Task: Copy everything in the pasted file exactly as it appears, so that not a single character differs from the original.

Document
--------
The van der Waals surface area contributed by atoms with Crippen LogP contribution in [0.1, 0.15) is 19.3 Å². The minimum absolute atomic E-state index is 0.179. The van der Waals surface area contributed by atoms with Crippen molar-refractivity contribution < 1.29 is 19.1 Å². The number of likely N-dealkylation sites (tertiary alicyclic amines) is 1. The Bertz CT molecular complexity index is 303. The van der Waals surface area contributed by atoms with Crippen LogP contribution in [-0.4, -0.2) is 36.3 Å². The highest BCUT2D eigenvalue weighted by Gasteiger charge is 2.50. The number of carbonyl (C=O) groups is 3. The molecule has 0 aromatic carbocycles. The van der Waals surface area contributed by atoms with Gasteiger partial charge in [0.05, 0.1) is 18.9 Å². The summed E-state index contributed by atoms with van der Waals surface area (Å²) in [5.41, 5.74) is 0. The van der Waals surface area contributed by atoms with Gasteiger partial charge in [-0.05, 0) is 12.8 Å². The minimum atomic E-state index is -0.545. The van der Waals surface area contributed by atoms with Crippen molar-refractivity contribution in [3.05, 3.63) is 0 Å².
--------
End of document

The van der Waals surface area contributed by atoms with Crippen LogP contribution in [0.1, 0.15) is 19.3 Å². The minimum absolute atomic E-state index is 0.179. The van der Waals surface area contributed by atoms with Crippen molar-refractivity contribution < 1.29 is 19.1 Å². The number of likely N-dealkylation sites (tertiary alicyclic amines) is 1. The Bertz CT molecular complexity index is 303. The van der Waals surface area contributed by atoms with Crippen LogP contribution in [-0.4, -0.2) is 36.3 Å². The highest BCUT2D eigenvalue weighted by Gasteiger charge is 2.50. The number of carbonyl (C=O) groups is 3. The molecule has 0 aromatic carbocycles. The van der Waals surface area contributed by atoms with Gasteiger partial charge in [0.05, 0.1) is 18.9 Å². The summed E-state index contributed by atoms with van der Waals surface area (Å²) in [5.41, 5.74) is 0. The van der Waals surface area contributed by atoms with Gasteiger partial charge in [-0.05, 0) is 12.8 Å². The minimum atomic E-state index is -0.545. The van der Waals surface area contributed by atoms with Crippen molar-refractivity contribution in [3.05, 3.63) is 0 Å².